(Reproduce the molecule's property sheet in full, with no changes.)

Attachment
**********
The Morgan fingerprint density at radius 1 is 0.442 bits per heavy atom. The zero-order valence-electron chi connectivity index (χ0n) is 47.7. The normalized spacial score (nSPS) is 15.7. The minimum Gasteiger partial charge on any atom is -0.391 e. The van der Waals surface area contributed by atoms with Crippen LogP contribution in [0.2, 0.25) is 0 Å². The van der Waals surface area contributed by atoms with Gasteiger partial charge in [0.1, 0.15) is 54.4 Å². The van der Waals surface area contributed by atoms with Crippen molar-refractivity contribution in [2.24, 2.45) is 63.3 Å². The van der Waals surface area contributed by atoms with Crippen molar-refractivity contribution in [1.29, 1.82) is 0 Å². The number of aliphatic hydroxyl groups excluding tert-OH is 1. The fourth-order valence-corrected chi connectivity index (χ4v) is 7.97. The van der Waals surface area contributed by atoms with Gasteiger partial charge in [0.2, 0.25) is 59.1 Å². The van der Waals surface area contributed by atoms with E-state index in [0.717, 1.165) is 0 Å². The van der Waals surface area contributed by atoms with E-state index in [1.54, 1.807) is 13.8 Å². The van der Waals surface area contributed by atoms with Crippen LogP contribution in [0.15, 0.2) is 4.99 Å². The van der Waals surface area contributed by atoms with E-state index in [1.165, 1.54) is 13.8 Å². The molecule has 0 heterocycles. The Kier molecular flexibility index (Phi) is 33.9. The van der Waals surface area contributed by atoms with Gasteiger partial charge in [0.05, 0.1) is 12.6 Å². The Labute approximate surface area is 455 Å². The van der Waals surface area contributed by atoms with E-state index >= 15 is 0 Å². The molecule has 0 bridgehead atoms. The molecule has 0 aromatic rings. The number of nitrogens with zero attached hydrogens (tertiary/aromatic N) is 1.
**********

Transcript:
The Morgan fingerprint density at radius 1 is 0.442 bits per heavy atom. The zero-order valence-electron chi connectivity index (χ0n) is 47.7. The normalized spacial score (nSPS) is 15.7. The minimum Gasteiger partial charge on any atom is -0.391 e. The van der Waals surface area contributed by atoms with Crippen LogP contribution in [0.2, 0.25) is 0 Å². The van der Waals surface area contributed by atoms with Gasteiger partial charge in [0.1, 0.15) is 54.4 Å². The van der Waals surface area contributed by atoms with Crippen molar-refractivity contribution in [2.24, 2.45) is 63.3 Å². The van der Waals surface area contributed by atoms with Crippen molar-refractivity contribution in [1.29, 1.82) is 0 Å². The number of aliphatic hydroxyl groups excluding tert-OH is 1. The fourth-order valence-corrected chi connectivity index (χ4v) is 7.97. The van der Waals surface area contributed by atoms with Gasteiger partial charge in [0.2, 0.25) is 59.1 Å². The van der Waals surface area contributed by atoms with E-state index in [0.717, 1.165) is 0 Å². The van der Waals surface area contributed by atoms with E-state index in [1.54, 1.807) is 13.8 Å². The van der Waals surface area contributed by atoms with Crippen LogP contribution in [0.15, 0.2) is 4.99 Å². The van der Waals surface area contributed by atoms with E-state index in [1.165, 1.54) is 13.8 Å². The molecule has 0 heterocycles. The Kier molecular flexibility index (Phi) is 33.9. The van der Waals surface area contributed by atoms with Gasteiger partial charge in [0.05, 0.1) is 12.6 Å². The Labute approximate surface area is 455 Å². The van der Waals surface area contributed by atoms with E-state index >= 15 is 0 Å². The molecule has 0 bridgehead atoms. The molecule has 0 aromatic rings. The number of nitrogens with zero attached hydrogens (tertiary/aromatic N) is 1.